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OpEdNews Op Eds    H3'ed 9/23/19

It's Not the Debates, It's the Coalition of Voters in Caucuses and Primaries That Will Decide the Winner

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Originally published in The Des Moines Register

By Robert Weiner and Ben Lasky

The Washington Post's Dan Balz wrote a piece on July 15 headlined, "In Debate, Hopefuls Didn't Do Much to Change Minds." What will make the difference? Iowa's nation-first caucuses dominate polling and projections, and likely will have far more impact than the debates, which to date have changed little in the standings of the front runners. Real votes count.

It's the coalitions that each candidate builds in the caucuses and primaries, and then in the general election, that determine the real winners who gets the votes.

On Aug. 19's episode of "All In with Chris Hayes," the host said, "You're putting together this coalition of lots of different people, lots of different backgrounds and distinct experiences. And in some ways the doing of that in the primary is a real is the ultimate test for this question of electability. Like, can you get different people from all walks of life and different experiences to back you?"

The pundits and newscasters have been filling the airwaves with X or Y group can determine the election. The truth is, it takes not just a village but a country of all different coalitions.

It's not just African Americans who know the coded words and actions of the White House, or the Parkland youth movement on guns, or Hispanics disenchanted with harsh immigration policies and parents who sympathize with caged children, or women who oppose Trump's treatment of them or his newfound pro-life mantra and his anti-choice judges, or farmers being tariffed to death, or middle- income workers who figured out they lose under the administration's trickle-down, or adults with high student loan obligations, or members of the LGBTQ community who realize they've gotten little from the White House. In elections as close as we have, It's all of these, and more.

In 2018, Democrats won the House and won several governorships and state legislative seats because they received votes from women, African Americans, young people, Latinos, etc. It wasn't one group that made the difference in the 2018 midterms, and it will take that same all-hands-on-deck approach to defeat Trump in 2020.

About 32 million Latinos will be eligible to vote in 2020. For the first time, they will be the largest minority group in the U.S. But Democrats can't bank on Latinos to being so infuriated by Trump's insults about immigrants and his kidnapping of children that they will show up to the polls in droves. Trump began his run for the presidency by calling Mexicans rapists and double, tripled and quadrupled down on his immigrant attacks throughout the 2016 campaign. Yet Trump still won 28% of the Latino vote. Latinos who voted for Trump knew who he was.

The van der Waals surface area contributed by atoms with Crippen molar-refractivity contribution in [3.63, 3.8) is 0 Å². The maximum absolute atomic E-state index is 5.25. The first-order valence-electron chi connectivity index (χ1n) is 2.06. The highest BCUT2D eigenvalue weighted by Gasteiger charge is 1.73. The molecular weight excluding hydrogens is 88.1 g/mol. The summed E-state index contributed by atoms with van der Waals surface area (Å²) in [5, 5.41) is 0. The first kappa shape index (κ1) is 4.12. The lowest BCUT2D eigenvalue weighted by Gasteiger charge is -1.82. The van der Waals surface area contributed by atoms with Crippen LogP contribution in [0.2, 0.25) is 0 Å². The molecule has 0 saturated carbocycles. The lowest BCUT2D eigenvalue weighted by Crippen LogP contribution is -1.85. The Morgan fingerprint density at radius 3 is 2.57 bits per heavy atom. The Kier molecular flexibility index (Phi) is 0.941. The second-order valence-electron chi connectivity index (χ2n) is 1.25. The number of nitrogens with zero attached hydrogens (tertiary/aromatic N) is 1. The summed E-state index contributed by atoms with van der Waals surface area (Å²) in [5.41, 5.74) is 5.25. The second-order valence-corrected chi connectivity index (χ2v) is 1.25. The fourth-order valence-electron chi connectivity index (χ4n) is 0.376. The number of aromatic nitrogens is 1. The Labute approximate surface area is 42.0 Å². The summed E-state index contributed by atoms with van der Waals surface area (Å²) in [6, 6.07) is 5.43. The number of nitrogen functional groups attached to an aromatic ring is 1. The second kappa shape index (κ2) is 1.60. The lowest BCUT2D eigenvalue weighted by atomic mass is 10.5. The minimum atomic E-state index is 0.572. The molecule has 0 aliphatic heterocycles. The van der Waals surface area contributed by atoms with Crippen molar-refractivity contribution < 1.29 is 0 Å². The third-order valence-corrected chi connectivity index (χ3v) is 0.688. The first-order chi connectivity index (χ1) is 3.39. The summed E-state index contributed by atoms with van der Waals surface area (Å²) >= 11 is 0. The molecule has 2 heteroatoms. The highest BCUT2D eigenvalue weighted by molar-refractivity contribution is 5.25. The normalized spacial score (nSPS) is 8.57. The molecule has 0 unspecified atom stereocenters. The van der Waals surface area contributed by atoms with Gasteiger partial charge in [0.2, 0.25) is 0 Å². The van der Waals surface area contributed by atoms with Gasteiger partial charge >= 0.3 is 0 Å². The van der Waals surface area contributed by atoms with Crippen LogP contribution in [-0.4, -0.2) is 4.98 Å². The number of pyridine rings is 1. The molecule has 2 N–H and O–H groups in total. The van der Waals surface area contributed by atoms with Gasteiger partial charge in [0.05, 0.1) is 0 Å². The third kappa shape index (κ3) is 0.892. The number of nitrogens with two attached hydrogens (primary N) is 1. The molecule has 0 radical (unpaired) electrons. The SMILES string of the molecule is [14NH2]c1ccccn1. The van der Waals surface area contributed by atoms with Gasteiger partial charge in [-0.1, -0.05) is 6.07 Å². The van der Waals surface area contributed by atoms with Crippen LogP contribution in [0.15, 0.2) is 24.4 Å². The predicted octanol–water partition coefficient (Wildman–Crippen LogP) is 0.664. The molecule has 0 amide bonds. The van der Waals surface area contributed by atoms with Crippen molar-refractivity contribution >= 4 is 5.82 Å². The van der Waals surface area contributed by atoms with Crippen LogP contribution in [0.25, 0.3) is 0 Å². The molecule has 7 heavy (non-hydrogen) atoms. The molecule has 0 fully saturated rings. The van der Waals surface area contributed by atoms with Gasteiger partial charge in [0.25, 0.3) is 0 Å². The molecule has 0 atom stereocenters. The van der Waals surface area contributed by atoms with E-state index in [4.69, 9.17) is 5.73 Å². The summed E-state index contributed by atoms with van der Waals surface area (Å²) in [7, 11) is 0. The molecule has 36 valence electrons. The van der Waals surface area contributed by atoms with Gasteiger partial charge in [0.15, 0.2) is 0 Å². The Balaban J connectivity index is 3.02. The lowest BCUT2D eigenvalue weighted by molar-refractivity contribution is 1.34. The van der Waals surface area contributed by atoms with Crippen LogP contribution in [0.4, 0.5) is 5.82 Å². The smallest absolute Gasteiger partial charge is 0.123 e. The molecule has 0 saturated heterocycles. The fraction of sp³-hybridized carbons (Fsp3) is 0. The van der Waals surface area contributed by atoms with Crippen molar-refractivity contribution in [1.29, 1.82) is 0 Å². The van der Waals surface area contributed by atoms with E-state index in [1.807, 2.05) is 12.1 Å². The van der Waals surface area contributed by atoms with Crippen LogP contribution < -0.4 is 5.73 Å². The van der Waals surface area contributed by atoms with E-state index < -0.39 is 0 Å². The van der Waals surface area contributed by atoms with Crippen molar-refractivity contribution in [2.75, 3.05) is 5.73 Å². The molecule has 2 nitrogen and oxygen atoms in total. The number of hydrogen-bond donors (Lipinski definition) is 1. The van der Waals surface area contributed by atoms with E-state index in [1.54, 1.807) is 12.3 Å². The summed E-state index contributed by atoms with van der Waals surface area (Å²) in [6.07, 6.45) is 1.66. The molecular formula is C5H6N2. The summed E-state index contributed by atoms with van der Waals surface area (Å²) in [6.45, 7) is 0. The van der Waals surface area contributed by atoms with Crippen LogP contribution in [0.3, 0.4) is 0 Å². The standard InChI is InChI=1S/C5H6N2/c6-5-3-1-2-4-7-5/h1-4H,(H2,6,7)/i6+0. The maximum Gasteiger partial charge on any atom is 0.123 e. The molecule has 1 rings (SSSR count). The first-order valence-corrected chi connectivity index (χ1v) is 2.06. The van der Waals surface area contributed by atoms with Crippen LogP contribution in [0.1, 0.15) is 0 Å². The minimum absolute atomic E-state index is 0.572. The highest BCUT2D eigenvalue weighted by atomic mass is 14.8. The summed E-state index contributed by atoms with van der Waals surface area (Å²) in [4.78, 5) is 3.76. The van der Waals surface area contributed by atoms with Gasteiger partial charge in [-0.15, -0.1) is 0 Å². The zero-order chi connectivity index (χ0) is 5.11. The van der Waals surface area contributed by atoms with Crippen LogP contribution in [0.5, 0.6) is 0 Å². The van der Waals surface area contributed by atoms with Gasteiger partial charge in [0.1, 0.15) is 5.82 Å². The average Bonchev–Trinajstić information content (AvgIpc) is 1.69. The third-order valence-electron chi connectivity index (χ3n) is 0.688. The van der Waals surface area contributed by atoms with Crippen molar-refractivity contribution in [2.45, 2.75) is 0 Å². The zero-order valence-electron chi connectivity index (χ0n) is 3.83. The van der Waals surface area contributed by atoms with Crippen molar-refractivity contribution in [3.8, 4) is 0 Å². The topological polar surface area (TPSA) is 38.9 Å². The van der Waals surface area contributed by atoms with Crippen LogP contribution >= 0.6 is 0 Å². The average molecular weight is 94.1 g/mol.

Democrats also have to work for the black vote. Twice as many African Americans voted in the 2018 midterms compared to 2014. A study conducted by the NAACP and the African American Research Collaborative found that 90% of African Americans supported the Democratic candidate in competitive elections. However, according to the same study, 21% feel the Democratic Party is indifferent towards the black community. Democrats must speak passionately about further prison reforms, gun control and police shootings. Putting out actual policy proposals to deal with these issues instead of paying lip service would be even better.

One of those issues, gun control, played a large part in turning out young voters in 2018. According to the Center for Information & Research on Civic Learning and Engagement, 31% of eligible voters aged 18-29 voted in 2018, by far the highest turnout in that age group in at least 25 years. The March for Our Lives following the shooting at Marjory Stoneman Douglas High School in Parkland, Florida, ignited young people all over the country to register to vote and mobilize others to go to the polls. It will be critical for them to do the same in 2020 if they want real gun reform.

When it comes to suburban women, it's simple: They hate Donald Trump. "It is making women physically sick. That is the word they use all the time the word is 'nauseous,'" Christine Matthews, a Republican pollster told Vox in 2018. Whoever wins the primary needs to be a stark contrast to the president. He or she must demonstrate that if elected, the insults will stop. The cozying up to dictators will stop. Using Twitter at 5 a.m. to air grievances and announce policies (unknown to Cabinet members) will stop. The racism, sexism, homophobia and xenophobia will stop. The Democratic nominee has to convince people that if he or she is elected, citizens of the world can look at our president with at least a modicum of respect.

In November 2020, Democrats need everyone to show up. No group will make the difference and every group will make the difference. To defeat the president, Democrats will need overwhelming votes from every community

In other words, Democrats can't count on their "coalition." They have to work at it.

Robert Weiner is a former spokesman for the Clinton White House, the House Government Operations Committee, and the House Aging Committee, and senior staff for Congressmen Pepper, Koch, Rangel, Conyers, and Sen. Ted Kennedy. Ben Lasky is senior policy analyst at Robert Weiner Associates and Solutions for Change.

 

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